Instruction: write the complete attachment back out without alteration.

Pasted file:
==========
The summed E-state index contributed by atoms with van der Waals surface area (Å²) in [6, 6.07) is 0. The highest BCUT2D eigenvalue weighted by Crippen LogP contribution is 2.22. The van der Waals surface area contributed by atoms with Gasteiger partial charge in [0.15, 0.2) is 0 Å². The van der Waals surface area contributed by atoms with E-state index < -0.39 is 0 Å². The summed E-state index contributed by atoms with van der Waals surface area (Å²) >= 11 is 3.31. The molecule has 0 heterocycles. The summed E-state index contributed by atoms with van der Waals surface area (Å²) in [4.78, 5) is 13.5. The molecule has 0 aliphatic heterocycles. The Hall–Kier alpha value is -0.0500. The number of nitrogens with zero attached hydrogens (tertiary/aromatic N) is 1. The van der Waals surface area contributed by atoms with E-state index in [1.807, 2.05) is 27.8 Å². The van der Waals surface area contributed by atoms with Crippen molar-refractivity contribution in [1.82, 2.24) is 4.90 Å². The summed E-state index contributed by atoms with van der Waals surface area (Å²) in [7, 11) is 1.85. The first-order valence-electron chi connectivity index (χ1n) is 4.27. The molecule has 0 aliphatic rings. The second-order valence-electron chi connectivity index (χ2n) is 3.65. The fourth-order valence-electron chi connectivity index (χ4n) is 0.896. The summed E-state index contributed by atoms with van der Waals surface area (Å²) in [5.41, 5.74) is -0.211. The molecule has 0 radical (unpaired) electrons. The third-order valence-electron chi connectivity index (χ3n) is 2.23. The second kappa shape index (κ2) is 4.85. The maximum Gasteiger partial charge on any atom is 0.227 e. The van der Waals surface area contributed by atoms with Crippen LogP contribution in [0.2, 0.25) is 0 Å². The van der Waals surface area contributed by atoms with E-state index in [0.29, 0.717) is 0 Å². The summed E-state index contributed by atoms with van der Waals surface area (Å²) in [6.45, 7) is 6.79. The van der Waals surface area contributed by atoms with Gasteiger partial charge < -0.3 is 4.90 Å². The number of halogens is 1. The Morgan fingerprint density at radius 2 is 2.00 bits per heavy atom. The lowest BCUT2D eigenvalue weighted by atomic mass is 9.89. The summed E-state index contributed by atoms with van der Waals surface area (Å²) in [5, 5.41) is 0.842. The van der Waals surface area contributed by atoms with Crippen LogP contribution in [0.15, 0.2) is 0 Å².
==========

The summed E-state index contributed by atoms with van der Waals surface area (Å²) in [6, 6.07) is 0. The highest BCUT2D eigenvalue weighted by Crippen LogP contribution is 2.22. The van der Waals surface area contributed by atoms with Gasteiger partial charge in [0.15, 0.2) is 0 Å². The van der Waals surface area contributed by atoms with E-state index < -0.39 is 0 Å². The summed E-state index contributed by atoms with van der Waals surface area (Å²) >= 11 is 3.31. The molecule has 0 heterocycles. The summed E-state index contributed by atoms with van der Waals surface area (Å²) in [4.78, 5) is 13.5. The molecule has 0 aliphatic heterocycles. The Hall–Kier alpha value is -0.0500. The number of nitrogens with zero attached hydrogens (tertiary/aromatic N) is 1. The van der Waals surface area contributed by atoms with E-state index in [1.807, 2.05) is 27.8 Å². The van der Waals surface area contributed by atoms with Crippen molar-refractivity contribution in [1.82, 2.24) is 4.90 Å². The summed E-state index contributed by atoms with van der Waals surface area (Å²) in [7, 11) is 1.85. The first-order valence-electron chi connectivity index (χ1n) is 4.27. The molecule has 0 aliphatic rings. The second-order valence-electron chi connectivity index (χ2n) is 3.65. The fourth-order valence-electron chi connectivity index (χ4n) is 0.896. The summed E-state index contributed by atoms with van der Waals surface area (Å²) in [5.41, 5.74) is -0.211. The molecule has 0 radical (unpaired) electrons. The third-order valence-electron chi connectivity index (χ3n) is 2.23. The second kappa shape index (κ2) is 4.85. The maximum Gasteiger partial charge on any atom is 0.227 e. The van der Waals surface area contributed by atoms with Crippen LogP contribution in [0.2, 0.25) is 0 Å². The van der Waals surface area contributed by atoms with E-state index in [0.29, 0.717) is 0 Å². The summed E-state index contributed by atoms with van der Waals surface area (Å²) in [6.45, 7) is 6.79. The van der Waals surface area contributed by atoms with Gasteiger partial charge < -0.3 is 4.90 Å². The number of halogens is 1. The Morgan fingerprint density at radius 2 is 2.00 bits per heavy atom. The lowest BCUT2D eigenvalue weighted by atomic mass is 9.89. The summed E-state index contributed by atoms with van der Waals surface area (Å²) in [5, 5.41) is 0.842. The van der Waals surface area contributed by atoms with Crippen LogP contribution in [0.15, 0.2) is 0 Å².